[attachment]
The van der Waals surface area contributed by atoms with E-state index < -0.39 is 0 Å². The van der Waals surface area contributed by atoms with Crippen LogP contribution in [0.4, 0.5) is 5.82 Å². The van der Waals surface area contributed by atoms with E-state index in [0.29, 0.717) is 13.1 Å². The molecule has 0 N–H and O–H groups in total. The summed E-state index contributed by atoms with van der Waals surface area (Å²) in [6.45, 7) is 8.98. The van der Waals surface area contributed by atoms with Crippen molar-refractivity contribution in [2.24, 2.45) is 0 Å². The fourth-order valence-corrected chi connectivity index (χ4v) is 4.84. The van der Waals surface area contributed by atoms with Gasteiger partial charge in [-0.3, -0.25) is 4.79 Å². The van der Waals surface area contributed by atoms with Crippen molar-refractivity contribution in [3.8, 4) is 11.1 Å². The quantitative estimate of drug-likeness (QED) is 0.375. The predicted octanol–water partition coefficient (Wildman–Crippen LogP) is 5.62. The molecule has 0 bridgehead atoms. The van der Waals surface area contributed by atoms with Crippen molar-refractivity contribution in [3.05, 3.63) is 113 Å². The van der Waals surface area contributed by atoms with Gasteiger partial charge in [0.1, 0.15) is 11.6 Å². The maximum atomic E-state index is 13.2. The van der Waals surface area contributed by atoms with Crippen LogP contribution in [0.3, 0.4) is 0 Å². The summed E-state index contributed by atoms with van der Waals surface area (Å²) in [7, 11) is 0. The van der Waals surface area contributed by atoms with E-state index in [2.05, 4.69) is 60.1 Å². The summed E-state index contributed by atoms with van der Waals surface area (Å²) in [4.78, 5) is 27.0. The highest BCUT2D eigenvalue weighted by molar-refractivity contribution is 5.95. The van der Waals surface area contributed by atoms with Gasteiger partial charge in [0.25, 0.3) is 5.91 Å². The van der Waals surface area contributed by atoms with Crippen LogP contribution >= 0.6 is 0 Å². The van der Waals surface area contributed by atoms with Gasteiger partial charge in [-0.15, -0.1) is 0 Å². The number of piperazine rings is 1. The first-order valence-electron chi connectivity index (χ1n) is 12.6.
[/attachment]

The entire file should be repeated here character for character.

The van der Waals surface area contributed by atoms with E-state index < -0.39 is 0 Å². The van der Waals surface area contributed by atoms with Crippen LogP contribution in [0.4, 0.5) is 5.82 Å². The van der Waals surface area contributed by atoms with E-state index in [0.29, 0.717) is 13.1 Å². The molecule has 0 N–H and O–H groups in total. The summed E-state index contributed by atoms with van der Waals surface area (Å²) in [6.45, 7) is 8.98. The van der Waals surface area contributed by atoms with Crippen molar-refractivity contribution in [2.24, 2.45) is 0 Å². The fourth-order valence-corrected chi connectivity index (χ4v) is 4.84. The van der Waals surface area contributed by atoms with Gasteiger partial charge in [-0.3, -0.25) is 4.79 Å². The van der Waals surface area contributed by atoms with Crippen molar-refractivity contribution in [3.8, 4) is 11.1 Å². The quantitative estimate of drug-likeness (QED) is 0.375. The predicted octanol–water partition coefficient (Wildman–Crippen LogP) is 5.62. The molecule has 0 bridgehead atoms. The van der Waals surface area contributed by atoms with Crippen molar-refractivity contribution in [3.05, 3.63) is 113 Å². The van der Waals surface area contributed by atoms with Gasteiger partial charge in [0.1, 0.15) is 11.6 Å². The maximum atomic E-state index is 13.2. The van der Waals surface area contributed by atoms with Crippen LogP contribution in [0.3, 0.4) is 0 Å². The summed E-state index contributed by atoms with van der Waals surface area (Å²) in [7, 11) is 0. The van der Waals surface area contributed by atoms with E-state index in [2.05, 4.69) is 60.1 Å². The summed E-state index contributed by atoms with van der Waals surface area (Å²) in [4.78, 5) is 27.0. The highest BCUT2D eigenvalue weighted by molar-refractivity contribution is 5.95. The van der Waals surface area contributed by atoms with Gasteiger partial charge in [0.25, 0.3) is 5.91 Å². The van der Waals surface area contributed by atoms with Crippen LogP contribution >= 0.6 is 0 Å². The van der Waals surface area contributed by atoms with Gasteiger partial charge in [-0.15, -0.1) is 0 Å². The number of piperazine rings is 1. The first-order valence-electron chi connectivity index (χ1n) is 12.6.